3 vols., 4to, (285 x 225 mm), 2656 pages; cloth-bound.
US $266 €238
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Alice in a World of Wonderlands: the Translations of Lewis Carroll’s Masterpiece.
This is the most extensive analysis ever done of translations of any single English language novel. On 4 October 1866 Charles Lutwidge Dodgson/Lewis Carroll wrote to his publisher Macmillan stating "Friends here [in Oxford] seem to think that the book is untranslatable." But his friends were wrong, as this book shows with translations in 174 languages.
The first translations of Alice in Wonderland were into German and French, just a few years after the first English edition in 1865. Translations into virtually every European language followed including all six Celtic languages and six languages of Spain. The Indian sub-continent is represented by twelve languages and Africa by eight including Zulu, Seychelles Creole, and Swahili. There are translations in three Jewish languages and a number from the Middle East.
Prof. Zongxin Feng of Tsinghua University in Beijing, who writes about the 463 Chinese editions, says "Of all Western literary masterpieces introduced into China in the twentieth century, no other work has enjoyed such popularity." The book is also published in Mongolia, Lao, Tajikistan, and Kazakhstan. Editions exist in Maori of New Zealand and Pitjantjatjara, an Aboriginal language of Australia. Five Pacific Island languages are represented. There is even one in Brazilian Sign Language.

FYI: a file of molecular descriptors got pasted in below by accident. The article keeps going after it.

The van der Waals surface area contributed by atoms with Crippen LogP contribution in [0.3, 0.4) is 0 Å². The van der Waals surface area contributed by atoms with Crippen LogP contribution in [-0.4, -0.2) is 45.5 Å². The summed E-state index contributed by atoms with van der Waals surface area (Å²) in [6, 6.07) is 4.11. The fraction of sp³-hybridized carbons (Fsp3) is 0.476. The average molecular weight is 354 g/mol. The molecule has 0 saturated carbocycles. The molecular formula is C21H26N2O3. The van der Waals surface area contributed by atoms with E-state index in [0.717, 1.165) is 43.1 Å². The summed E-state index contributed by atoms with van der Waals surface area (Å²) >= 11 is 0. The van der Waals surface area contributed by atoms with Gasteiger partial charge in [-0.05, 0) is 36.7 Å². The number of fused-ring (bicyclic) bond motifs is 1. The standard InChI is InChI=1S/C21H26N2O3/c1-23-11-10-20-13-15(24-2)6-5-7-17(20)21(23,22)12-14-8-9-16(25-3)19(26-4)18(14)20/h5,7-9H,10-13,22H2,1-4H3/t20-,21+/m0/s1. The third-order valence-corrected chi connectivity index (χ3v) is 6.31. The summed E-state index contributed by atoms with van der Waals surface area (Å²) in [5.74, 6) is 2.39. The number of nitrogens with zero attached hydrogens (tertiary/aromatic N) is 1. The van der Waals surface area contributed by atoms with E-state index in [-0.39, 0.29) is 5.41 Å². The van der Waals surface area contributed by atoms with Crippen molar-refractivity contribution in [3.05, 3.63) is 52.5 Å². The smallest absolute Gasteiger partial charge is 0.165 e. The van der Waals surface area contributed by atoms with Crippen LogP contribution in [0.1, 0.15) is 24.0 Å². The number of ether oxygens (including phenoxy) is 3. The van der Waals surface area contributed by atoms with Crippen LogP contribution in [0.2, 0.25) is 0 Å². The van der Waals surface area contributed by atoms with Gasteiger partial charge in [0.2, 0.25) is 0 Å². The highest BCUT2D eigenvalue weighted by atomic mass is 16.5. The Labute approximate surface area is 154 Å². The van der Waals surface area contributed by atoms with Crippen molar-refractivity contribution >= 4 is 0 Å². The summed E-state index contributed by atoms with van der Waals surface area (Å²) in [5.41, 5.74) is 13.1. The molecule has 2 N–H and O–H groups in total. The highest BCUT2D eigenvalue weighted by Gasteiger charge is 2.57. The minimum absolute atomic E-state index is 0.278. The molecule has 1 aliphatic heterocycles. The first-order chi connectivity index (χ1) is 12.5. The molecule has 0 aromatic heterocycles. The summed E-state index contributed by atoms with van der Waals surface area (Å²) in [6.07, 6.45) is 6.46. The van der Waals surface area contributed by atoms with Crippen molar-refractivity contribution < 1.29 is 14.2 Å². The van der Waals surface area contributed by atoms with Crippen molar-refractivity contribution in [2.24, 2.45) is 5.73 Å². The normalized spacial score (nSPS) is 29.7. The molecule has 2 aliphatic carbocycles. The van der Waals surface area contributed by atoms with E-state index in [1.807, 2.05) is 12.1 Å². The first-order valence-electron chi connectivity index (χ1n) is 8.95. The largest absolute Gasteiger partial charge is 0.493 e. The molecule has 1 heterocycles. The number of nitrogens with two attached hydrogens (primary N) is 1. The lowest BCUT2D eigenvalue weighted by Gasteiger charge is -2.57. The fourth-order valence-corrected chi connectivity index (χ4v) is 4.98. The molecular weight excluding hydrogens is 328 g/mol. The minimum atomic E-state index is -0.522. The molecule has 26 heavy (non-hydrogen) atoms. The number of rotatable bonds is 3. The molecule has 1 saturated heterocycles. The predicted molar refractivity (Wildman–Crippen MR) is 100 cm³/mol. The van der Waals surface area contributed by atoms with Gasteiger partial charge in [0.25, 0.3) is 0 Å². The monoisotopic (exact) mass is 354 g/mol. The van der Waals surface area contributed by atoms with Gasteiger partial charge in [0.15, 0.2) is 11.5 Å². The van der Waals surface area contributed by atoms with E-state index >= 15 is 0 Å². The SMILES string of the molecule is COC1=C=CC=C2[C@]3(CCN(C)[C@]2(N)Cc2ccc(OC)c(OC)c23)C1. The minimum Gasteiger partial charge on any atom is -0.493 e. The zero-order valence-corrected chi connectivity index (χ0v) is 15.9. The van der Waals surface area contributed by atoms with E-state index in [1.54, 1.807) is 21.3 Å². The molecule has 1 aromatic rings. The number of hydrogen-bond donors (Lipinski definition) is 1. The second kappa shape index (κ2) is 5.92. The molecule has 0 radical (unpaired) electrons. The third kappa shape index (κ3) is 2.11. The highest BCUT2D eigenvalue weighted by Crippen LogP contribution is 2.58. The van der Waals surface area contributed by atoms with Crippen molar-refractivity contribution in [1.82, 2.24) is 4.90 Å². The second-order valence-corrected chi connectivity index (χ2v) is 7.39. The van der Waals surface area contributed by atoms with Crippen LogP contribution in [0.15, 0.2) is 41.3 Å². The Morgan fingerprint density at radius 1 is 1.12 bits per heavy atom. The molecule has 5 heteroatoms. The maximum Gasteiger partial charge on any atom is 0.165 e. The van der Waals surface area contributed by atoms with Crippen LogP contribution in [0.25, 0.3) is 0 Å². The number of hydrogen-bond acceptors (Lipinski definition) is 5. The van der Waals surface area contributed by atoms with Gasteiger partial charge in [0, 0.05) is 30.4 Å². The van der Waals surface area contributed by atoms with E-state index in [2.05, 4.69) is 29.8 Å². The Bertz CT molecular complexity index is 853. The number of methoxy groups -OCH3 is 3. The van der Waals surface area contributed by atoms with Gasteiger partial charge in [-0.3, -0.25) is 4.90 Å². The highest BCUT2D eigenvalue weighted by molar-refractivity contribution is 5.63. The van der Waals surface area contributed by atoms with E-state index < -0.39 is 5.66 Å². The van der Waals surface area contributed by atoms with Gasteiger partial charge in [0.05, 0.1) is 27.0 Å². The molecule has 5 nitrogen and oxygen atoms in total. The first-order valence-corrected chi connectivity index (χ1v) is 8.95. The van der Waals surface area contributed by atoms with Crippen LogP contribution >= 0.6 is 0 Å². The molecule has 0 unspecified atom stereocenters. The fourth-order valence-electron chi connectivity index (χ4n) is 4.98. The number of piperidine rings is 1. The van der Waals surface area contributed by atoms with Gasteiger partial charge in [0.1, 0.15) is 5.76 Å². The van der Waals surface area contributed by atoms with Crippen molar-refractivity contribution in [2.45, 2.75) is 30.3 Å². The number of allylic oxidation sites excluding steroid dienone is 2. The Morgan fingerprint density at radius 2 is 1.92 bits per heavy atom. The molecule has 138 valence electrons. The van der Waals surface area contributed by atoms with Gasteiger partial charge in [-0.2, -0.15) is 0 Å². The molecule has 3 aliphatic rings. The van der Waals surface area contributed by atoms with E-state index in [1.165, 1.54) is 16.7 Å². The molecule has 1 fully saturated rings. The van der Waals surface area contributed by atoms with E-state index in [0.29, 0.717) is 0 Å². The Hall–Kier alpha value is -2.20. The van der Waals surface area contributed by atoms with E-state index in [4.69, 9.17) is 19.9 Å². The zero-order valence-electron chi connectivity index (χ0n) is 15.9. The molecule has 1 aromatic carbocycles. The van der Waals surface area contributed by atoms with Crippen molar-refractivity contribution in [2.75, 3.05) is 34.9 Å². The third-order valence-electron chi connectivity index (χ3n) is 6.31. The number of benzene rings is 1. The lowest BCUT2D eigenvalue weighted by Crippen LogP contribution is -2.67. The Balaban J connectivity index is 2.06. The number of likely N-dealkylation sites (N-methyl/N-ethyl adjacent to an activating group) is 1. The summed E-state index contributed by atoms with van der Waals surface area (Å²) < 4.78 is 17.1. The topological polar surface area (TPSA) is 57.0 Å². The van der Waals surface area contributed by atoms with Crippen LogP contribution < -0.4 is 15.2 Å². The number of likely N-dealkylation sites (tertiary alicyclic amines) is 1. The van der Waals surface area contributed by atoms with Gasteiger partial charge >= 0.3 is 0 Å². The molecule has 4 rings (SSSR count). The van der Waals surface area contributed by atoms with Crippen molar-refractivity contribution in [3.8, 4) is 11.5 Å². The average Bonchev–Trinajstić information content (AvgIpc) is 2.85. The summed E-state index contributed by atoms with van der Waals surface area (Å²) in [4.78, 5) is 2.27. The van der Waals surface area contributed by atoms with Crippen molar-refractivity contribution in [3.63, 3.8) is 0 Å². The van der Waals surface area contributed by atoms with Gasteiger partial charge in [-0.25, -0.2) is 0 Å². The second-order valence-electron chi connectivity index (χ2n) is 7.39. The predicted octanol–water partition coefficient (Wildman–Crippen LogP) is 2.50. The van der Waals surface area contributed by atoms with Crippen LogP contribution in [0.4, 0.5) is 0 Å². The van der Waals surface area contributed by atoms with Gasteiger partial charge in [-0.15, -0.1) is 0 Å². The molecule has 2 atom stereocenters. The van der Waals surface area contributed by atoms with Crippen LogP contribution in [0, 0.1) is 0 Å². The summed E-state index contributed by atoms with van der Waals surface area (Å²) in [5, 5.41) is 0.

The first volume contains general essays and essays about each language's translations. In volume two the same eight pages from Chapter VII, "A Mad Tea-Party" are translated back into English so one can compare how translators went about dealing with Lewis Carroll's nonsense, homophones and twists of meaning. Volume three is a checklist of 174 languages and over 9,000 editions and reprints of Alice and the sequel Through the Looking-Glass.
Alice in a World of Wonderlands is copiously illustrated, with 127 book covers reproduced in colour and another 164 in black and white.
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The History of a tame Robin. Supposed to be written by Himself.
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LINNÆAN LEXICON [BERKENHOUT, John].
Clavis anglica Linguæ botanicæ; or, a botanical Lexicon; in which the Terms of Botany, particularly those occurring in the Works of Linnæus, and other modern Writers, are applied, derived, explained, contrasted, and exemplified …
First edition, dedicated to John Hope of the University of Edinburgh, and written with the assistance of Arthur Lee of Virginia, winner of the Hope Medal in 1763.